Hot on the Web
Lost in Cyberspace
Online San Diego
Feature Articles
Book Reviews and Reading Diary
Music Reviews
Favorite quotates
Contact Me

Hot on the Web

Where did all the catalogs go?

This column originally ran in ComputorEdge on July 7, 2006
(Issue 2427, Advanced Digital Photography)

Clearing out my magazine rack the other day, I came across some old specialty catalogs I'd hung onto because they had such cool stuff in them.

The Mo Hotta - Mo Betta was a particular fave. Hot sauces from around the world, plus all kinds of chili-pepper items: t-shirts, hats, aprons, books, calendars.

The Vermont Country Store was another keeper. And the U.S. Cavalry store. Hickory Farms. Omaha Steaks. Harry & David's fruit of the month. Edmund Scientifics.

Growing up, getting the catalogs was always a late-summer treat as they began arriving an anticipation of the Christmas shopping season. My brothers and sisters and I could sit for hours looking at things we didn't need and couldn't afford.

And I still look forward to getting some of these catalogs – but if you don't buy from them, you soon get dropped and don't get a catalog the next year.

Besides, these specialty catalogs really are useful at finding unique gifts for birthdays and other occasions throughout the year.

But as mentioned, I don't always shop from them, and so I don't have current copies of a lot of them anymore.

Fortunately, the companies that publish the catalogs all have Web sites now with online shopping.

And the Web servers don't care if you've shopped there before or not.

A quick rundown

Mo Hotta – Mo Betta
If you like your food spicy and hot, then you'll bookmark this page. In addition to all the cool stuff mentioned above, they have a hot sauce of the month club, recipe books and gift baskets. Oh, and there's a link to request a catalog – very nice!

Hickory Farms
Originally known as Hickory Farms of Ohio, the name is shortened these days – although the company is still based in Ohio. And they still sell those great big (and smaller, too) gift boxes full of sausages and cheeses that make you hungry just looking at the pictures. Oh, then there are their "fill in the blank" of the month clubs: cheese, fresh fruit, steak, coffee, dessert, cheese. A big wow factor on this site.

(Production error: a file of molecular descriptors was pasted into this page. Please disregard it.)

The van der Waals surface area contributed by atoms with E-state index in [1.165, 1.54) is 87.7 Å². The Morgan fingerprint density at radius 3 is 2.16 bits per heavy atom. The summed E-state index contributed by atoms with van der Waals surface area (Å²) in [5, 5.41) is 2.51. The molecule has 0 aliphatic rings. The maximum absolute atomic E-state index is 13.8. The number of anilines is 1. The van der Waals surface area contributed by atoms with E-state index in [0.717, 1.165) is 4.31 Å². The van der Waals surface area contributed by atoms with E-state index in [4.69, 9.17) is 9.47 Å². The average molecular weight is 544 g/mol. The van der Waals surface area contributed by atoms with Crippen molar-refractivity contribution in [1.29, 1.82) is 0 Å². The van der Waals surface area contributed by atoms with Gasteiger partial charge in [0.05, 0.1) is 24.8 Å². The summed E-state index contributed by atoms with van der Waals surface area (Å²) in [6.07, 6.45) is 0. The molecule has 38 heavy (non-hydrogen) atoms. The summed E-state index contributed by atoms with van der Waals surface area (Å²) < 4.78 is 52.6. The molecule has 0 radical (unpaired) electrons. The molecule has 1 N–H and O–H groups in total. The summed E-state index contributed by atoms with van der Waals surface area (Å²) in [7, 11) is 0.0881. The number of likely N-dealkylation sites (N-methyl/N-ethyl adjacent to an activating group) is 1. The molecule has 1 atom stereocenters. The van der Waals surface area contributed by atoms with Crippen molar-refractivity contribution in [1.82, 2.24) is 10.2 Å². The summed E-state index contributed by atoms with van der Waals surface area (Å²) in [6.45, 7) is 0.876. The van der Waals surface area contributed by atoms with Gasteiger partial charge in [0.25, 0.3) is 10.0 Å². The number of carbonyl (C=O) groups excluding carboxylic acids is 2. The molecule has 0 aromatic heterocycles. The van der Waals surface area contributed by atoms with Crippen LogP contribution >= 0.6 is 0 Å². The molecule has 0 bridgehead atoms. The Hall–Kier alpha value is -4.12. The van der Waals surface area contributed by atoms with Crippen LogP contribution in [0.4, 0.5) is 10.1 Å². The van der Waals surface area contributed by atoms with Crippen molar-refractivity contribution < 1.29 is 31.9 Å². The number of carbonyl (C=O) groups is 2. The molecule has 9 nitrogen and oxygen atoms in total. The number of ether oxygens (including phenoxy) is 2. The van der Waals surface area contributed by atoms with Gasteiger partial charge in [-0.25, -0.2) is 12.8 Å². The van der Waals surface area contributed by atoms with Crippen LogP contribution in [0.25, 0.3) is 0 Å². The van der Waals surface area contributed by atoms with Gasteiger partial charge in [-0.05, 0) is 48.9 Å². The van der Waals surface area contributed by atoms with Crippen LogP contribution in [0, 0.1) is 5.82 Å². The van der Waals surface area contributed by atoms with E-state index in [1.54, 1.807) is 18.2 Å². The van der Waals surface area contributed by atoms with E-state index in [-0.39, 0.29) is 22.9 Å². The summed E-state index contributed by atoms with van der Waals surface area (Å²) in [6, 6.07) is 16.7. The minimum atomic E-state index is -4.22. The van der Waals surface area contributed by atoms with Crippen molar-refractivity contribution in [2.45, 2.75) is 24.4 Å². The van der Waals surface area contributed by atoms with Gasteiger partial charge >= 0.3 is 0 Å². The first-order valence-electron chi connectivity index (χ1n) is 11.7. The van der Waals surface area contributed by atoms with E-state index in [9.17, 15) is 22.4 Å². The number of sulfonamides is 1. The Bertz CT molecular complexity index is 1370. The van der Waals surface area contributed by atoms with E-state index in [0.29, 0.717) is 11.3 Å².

U.S. Cavalry
It's like a military surplus store online. Except that a lot of the gear is actually new (and priced like it). But if you're into camping, hunting or paintballing, this store is a definite bookmark. Backpacks, tents, knives, boots, bedrolls, flashlights, camouflage clothing – it's a guy's dream store!

Vermont Country Store
We've written about this site before – it's like a time machine, going back to your grandmother's catalogs. I've no idea where they even find this stuff they sell, but they've got soaps that haven't been popular in 30 years, candies your parents ate as kids, 1950's style patio furniture. This is all new stuff, too – still (miraculously) manufactured. And they even carry Charles Chips – although the Charles Chips truck won't be delivering them this time.

Harry & David
As a kid, I hated pears. Not sure why, looking back – it's a rather inoffensive fruit. But even I loved the pears they would picture in the Harry & David catalogue. Whatever apple Eve took off the tree in the Garden of Eden, it couldn't possibly have looked any more appealing than the ones on the Harry & David Web site. They have fruit baskets in every shape and price range, and it all looks absolutely succulent.

Omaha Steaks
One year, my uncle got my mom some steaks from Omaha Steaks – he was living in Omaha at the time, so it made some sense. It was her birthday present, I think, and arrived in the mail in some big foil wrapping in a small shipping styrofoam cooler. It was her steak, and we kids weren't allowed to bum any off her – Dad's orders – but I still remember thinking it smelled better than any steak I'd ever encountered. And they still have their steak of the month club – is this a great country or what?

Edmund Scientifics
This may have been my favorite catalog of them all as a kid – microscopes and telescopes and all kinds of very cool scientific gear for conducting home experiments. I don't know that I ever actually was able to buy anything from them, but I sure spent many a happy hour perusing their catalogs. Which you can still do – they have a link where you can order your free catalog.

Sort of a catalog

For most of the 1980s and '90s, there was this great publication called Factsheet 5 that was the place for following the underground and alternative press. It was the same size as ComputorEdge's print edition – 8.5 x 11, printed on the same newsprint, and about 80-100 pages per issue. It was jam-packed with reviews and contact info for every small literary, political, philosophical and other kind of non-mainstream publication you could think of.

If you started your own alt 'zine, you immediately sent a copy to Factsheet 5 to get included in the next issue – it was how you marked the fact that you had arrived on the alt scene. Conservative, liberal, anarchist – it didn't matter. Factsheet 5 was the Bible.

The magazine has been defunct for awhile, and of course a fair guess would be that the advent of the World Wide Web and the absolute explosion of online 'zines made Factsheet 5 obsolete.

And yet the Factsheet 5 Web site indicates the publishers will resume the print version later this year. You'd think an online version would be more serviceable (not to mention cheaper, as printing up all those copies must cost a fortune), but in the meantime, there is a weekly Factsheet 5 zine e-mail newsletter you can subscribe to for free.